3) I give the following explanation in a most inappropriate language. What is more, my interpretation of the Kabbalah may also be mistaken. Yet,, here and now I can only say that – according to some Kabbalists (whose writings I know) – the world came to be because the Cosmic Intelligence intended to discover more about Himself-Herself-Itself. The Face wanted to gaze upon Face. That is: the Face decided to discover the nature of His-Her-Its otherwise hidden intentions (ideas, dharmas). In order to do that, He-She-It withdrew His-Her-Its invisible energy from places, thus allowing billions of voids (or “spasms and wrinkles” in the invisible energy known today as quarks”) to appear. As soon as quarks were provided, the Intelligent Cosmic Energy started to combine His-Her-Its hidden intentions (ideas, dharmas). That process may be described as four sets (or “four worlds”) of Sefiratic combinations; the final one arranges the quarks into forms. It thus manifests the mirror of existence.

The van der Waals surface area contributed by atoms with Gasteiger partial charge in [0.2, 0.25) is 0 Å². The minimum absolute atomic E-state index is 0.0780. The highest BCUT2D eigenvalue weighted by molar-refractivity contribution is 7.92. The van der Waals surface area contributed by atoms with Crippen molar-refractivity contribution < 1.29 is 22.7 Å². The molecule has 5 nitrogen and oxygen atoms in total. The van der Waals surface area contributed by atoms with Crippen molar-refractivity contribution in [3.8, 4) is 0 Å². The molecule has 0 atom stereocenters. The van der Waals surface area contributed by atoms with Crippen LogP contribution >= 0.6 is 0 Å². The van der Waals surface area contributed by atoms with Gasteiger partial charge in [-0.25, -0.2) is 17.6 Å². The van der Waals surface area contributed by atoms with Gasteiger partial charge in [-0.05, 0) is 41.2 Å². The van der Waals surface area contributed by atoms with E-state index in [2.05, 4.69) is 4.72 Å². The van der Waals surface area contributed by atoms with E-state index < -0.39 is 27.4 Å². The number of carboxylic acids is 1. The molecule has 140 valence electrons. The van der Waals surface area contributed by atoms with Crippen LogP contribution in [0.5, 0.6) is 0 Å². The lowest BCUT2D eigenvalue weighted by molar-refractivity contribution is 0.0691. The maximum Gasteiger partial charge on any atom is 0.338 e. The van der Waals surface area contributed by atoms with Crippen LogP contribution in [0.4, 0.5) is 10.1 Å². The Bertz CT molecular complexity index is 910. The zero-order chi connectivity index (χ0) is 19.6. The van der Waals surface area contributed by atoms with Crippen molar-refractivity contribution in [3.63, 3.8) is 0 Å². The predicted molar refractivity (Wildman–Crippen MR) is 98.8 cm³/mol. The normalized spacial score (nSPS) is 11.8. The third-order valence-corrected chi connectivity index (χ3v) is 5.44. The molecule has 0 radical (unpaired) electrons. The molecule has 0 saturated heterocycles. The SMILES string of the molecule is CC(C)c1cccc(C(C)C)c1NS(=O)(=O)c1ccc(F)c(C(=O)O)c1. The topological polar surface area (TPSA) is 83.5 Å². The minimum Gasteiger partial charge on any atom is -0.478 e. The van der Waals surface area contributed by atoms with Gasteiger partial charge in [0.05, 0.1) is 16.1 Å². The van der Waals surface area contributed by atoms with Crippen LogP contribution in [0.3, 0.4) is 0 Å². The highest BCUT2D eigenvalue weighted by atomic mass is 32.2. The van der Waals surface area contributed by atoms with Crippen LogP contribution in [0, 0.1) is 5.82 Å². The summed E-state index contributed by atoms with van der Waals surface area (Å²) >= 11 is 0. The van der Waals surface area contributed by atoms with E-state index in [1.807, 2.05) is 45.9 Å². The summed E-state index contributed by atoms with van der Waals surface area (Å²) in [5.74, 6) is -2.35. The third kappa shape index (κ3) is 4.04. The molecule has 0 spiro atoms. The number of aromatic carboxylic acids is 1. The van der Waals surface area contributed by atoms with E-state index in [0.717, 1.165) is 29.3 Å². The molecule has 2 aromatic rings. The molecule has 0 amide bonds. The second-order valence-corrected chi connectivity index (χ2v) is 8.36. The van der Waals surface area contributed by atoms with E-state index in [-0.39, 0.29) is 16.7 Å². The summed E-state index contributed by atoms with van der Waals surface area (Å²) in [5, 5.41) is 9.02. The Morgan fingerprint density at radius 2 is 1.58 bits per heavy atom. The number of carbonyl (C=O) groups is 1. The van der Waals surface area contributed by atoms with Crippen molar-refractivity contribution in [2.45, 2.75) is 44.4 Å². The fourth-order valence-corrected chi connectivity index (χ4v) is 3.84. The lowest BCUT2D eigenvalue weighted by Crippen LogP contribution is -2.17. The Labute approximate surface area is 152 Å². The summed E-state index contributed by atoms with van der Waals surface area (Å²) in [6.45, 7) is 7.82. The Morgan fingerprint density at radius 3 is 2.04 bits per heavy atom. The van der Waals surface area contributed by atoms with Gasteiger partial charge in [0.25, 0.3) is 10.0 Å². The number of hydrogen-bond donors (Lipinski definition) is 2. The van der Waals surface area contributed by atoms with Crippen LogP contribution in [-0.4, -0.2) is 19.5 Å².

4) So were born the phenomena of the physical world (including the flora and fauna and man’s mental activities). According to some metaphysical thinkers, the prophets of ancient times must have been fully aware of points 1) and 2) and 3) above; that enabled them to give descriptions and explanations of what the world and the essence of human existence was all about. They were capable of that as they had had an intimate “knowledge” or “insight” of the unity of material-and-energy-and-mind (named “Primordial Unity”).